One of the many new concepts introduced by the GDPR - the EU General Data Protection Regulation is the Data Protection Impact Assessment (DPIA), regulated at art. 35. The DPIA can be defined as a process designed to:
"[...] describe the processing, assess the necessity and proportionality of a processing and to help manage the risks to the rights and freedoms of natural persons resulting from the processing of personal data (by assessing them and determining the measures to address them)" [See WP 248, art. 29 Working Party].
Five "Ws" and an "H" on DPIA
A DPIA is one of the processes identified to demonstrate compliance with GDPR data protection dispositions. It is different from a PIA, which helps you demonstrate data privacy compliance to all stakeholders involved in the privacy process, and from a Security Risk Assessment, which is a tool designed to verify and implement the correct data security measures trough an accurate checklist.
The DPIA follows a risk-based approach: by analyzing the nature, scope, context, and purpose of your processing you will be able to show how much it impacts on data protection and, more generally, on the rights and freedoms of EU citizens.
The DPIA can be carried out by any person/organization inside or outside the business if explicitly appointed by the Data Controller. However, the Data Controller (i.e. the entity offering the service to end-users) remains the subject responsible and accountable for the DPIA. He/she can be assisted by DPOs or Data Processors.
GDPR applies to all companies offering services to EU citizens. The company doesn’t need to have a legal entity in the EU, the only valid criteria is whether they process or not EU citizens data.
The DPIA is mandatory where processing involves sensitive data, or in other cases that are “likely to result in a high risk to the rights and freedoms of natural persons” (see art. 35, and  GDPR). In order to understand if your processing is likely to result in a high risk, you need to describe the nature, scope, context, and purpose of it. Furthermore, the art. 29 Working party identified some situations1 where processing is always resulting in a high risk (Please read the footnote for a deepening). Remember that the higher the risk, the higher could be fines imposed by authorities.
Check if you collect "sensitive" dataDownload our Decision Tree
The DPIA is a process which needs to be carried out before the processing of data is started. It is the very first instrument thanks to which you will be able to fulfill the Privacy by Design principle, that is to consider privacy and data protection implications from the very beginning of the design of your digital health service product.
A DPIA must be performed for each singular processing activity, or only once when multiple processing are similar in terms of the risks presented (e.g. when the same technology is used in gathering the data). Remember that the DPIA should preferably be a document ready to be shown and published.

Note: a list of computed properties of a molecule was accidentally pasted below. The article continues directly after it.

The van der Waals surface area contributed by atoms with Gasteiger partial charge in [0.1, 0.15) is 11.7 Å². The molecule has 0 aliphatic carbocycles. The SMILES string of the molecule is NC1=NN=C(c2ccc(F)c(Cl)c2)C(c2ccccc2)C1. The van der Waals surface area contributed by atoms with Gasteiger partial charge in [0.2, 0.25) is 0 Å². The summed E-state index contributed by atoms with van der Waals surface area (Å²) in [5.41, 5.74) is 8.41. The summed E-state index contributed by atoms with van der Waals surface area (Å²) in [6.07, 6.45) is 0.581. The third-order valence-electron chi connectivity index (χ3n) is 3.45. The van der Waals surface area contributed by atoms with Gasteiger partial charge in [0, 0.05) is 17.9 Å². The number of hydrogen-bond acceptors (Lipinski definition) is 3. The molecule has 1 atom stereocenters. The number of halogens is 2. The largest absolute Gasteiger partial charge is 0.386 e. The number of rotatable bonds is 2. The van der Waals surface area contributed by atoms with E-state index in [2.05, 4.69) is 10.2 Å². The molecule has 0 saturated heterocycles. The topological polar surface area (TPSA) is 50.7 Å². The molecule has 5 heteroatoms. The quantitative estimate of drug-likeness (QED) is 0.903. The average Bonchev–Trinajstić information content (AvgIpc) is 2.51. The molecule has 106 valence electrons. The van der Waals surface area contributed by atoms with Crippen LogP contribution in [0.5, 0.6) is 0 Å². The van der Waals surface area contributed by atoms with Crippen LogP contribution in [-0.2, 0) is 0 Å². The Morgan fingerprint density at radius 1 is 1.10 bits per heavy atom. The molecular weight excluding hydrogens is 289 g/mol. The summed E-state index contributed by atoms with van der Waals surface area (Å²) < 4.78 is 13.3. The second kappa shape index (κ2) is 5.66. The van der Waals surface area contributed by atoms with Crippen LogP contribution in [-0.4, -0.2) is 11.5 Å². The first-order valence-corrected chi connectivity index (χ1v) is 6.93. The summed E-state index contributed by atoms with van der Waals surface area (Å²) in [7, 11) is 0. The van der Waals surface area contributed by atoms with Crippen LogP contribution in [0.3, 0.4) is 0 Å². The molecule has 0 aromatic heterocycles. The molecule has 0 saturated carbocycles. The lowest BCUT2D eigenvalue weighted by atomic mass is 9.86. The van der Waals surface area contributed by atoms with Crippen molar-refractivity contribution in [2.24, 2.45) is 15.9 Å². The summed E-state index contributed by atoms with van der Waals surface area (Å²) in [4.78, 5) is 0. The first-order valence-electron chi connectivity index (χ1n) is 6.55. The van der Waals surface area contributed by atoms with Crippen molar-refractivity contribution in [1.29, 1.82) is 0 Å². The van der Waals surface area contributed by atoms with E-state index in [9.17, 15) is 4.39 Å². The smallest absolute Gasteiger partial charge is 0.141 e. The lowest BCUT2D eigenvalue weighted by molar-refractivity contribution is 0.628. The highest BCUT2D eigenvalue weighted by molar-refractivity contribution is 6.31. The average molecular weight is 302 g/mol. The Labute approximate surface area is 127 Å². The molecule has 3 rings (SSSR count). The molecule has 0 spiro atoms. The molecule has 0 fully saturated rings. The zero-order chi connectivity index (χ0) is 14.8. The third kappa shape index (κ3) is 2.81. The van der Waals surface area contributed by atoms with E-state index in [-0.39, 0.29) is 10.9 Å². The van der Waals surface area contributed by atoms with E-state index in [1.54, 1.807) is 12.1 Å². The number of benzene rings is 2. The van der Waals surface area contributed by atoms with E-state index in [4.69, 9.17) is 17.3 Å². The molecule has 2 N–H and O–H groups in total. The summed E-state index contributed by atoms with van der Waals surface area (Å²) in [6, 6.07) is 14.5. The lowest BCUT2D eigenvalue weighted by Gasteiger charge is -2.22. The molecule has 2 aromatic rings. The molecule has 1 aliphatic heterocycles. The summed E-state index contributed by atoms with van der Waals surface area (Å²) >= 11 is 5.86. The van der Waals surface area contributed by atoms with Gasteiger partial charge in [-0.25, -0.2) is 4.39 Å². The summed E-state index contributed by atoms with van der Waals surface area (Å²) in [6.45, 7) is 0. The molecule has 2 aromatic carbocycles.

The GDPR sets out1 some minimum guidelines on what a DPIA must compulsorily contain:
- A description of the processing operations
- A description of the purposes of the processing;
- An assessment of the necessity and proportionality of the processing
- An assessment of the risks to the rights and freedoms of data subjects;
- A decription of the measures envisaged to address the risks and demonstrate compliance with the GDPR.
How (Chino.io can help you)
When sensitive data are being processed a DPIA is always needed. Hence, the key point is to understand whether you collect or not sensitive data. You can easily assess that by downloading our free Decision Tree, a 5. min test where you will be able to understand the different implications related to your processing.
Once you have correctly understood what type of data you collect we at Chino.io can help you tackle Data Protection Impact Assessments thanks to our useful documentation. We can also help you assess the different risks and describe the different security measures envisaged to address those risks.
For furhter informations do not hesitate to contact us at firstname.lastname@example.org or download our guide on GDPR and Health App compliance.
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See Article 35(7), and recitals 84 and 90 ↩
The situations identified by the Art. 29 Working Party which should always be considered as "high risks" are when: a) Evaluation, scoring or predicting of EU citizen's data are put in place (this case includes profiling techniques); b) Special categories of data as defined in art. 9(1) GDPR (e.g. health data) are being processed on a large scale; c) There is a systematic monitoring, namely a processing used to observe, monitor or control data subjects, including data collected through “a systematic monitoring of a publicly accessible area” (see art. 35(c) GDPR); d) Data are being processed on a large scale. This is one of the most relevant cases. e) Datasets are being combined (e.g. from two or more processing operations); f) Data concerning vulnerable subjects are being processed (e.g. natural persons unable to consent to, or oppose, the processing of his or her data); g) Innovative use or applying technological or organisational solutions, such as Internet of Things applications; h) When Data are being transferred across border of the EU. ↩